If either party consistently delivers late work, information or payments, the other party reserves the right to provide a 30-day notice to terminate the contract. The accountant's work will be considered late if, despite having been provided with all necessary information, the statements are not given within 10 days of the receipt of such information. The client's information will be considered late if not provided within seven days of the close of the prior month's business, or within three days of the client's receipt of the information to be provided to the accountant, whichever is later.

DISPUTE RESOLUTION

Disputes related to this contract will be subject to mediation. The mediator's decision will be considered final. Parties must request, in writing, a review of the circumstances of the dispute. Such request must be faxed to (888)444-1673 or mailed to:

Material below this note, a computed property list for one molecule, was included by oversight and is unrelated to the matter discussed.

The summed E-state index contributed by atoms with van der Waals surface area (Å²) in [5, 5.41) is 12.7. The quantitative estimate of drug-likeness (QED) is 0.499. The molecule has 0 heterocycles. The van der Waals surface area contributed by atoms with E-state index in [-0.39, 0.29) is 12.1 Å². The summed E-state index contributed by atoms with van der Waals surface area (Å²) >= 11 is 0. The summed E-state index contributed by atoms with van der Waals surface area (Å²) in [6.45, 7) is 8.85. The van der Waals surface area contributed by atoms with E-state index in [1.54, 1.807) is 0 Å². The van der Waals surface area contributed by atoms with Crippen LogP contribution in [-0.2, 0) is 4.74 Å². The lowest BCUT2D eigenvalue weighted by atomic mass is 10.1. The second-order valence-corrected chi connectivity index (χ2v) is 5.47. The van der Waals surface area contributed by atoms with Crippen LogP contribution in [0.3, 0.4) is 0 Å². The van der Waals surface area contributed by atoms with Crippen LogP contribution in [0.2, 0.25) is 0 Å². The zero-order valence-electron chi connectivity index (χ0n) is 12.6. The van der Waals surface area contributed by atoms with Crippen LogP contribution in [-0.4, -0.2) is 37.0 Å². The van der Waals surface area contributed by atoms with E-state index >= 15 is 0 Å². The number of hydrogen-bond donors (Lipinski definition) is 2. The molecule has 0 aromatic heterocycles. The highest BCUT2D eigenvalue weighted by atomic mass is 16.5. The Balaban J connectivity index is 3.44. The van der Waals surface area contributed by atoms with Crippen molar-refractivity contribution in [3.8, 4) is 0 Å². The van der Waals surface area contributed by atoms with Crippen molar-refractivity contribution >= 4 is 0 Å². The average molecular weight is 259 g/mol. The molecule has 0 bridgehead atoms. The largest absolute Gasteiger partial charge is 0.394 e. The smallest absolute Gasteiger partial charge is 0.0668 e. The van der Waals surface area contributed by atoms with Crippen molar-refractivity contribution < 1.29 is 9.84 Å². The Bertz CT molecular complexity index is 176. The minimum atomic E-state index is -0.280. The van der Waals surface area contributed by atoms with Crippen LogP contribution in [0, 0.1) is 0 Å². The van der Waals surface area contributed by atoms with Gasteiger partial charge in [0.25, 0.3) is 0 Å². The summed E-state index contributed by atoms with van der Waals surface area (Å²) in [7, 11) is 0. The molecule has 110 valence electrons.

Mediation Pros, Incorporated
789 Resolution Road
Amity, MS 99999

Accountant company representative signature:
Date:

Client signature:
Date:

References

About the Author

Laura Chapman holds a Bachelor of Science in accounting and has worked in accounting, bookkeeping and taxation positions since 2012. She has written content for online publication since 2007, with earlier works focusing more in education, craft/hobby, parenting, pets, and cooking. Now she focuses on careers, personal financial matters, small business concerns, accounting and taxation. Laura has worked in a wide variety of industries throughout her working life, including retail sales, logistics, merchandising, food service quick-serve and casual dining, janitorial, and more. This experience has given her a great deal of insight to pull from when writing about business topics.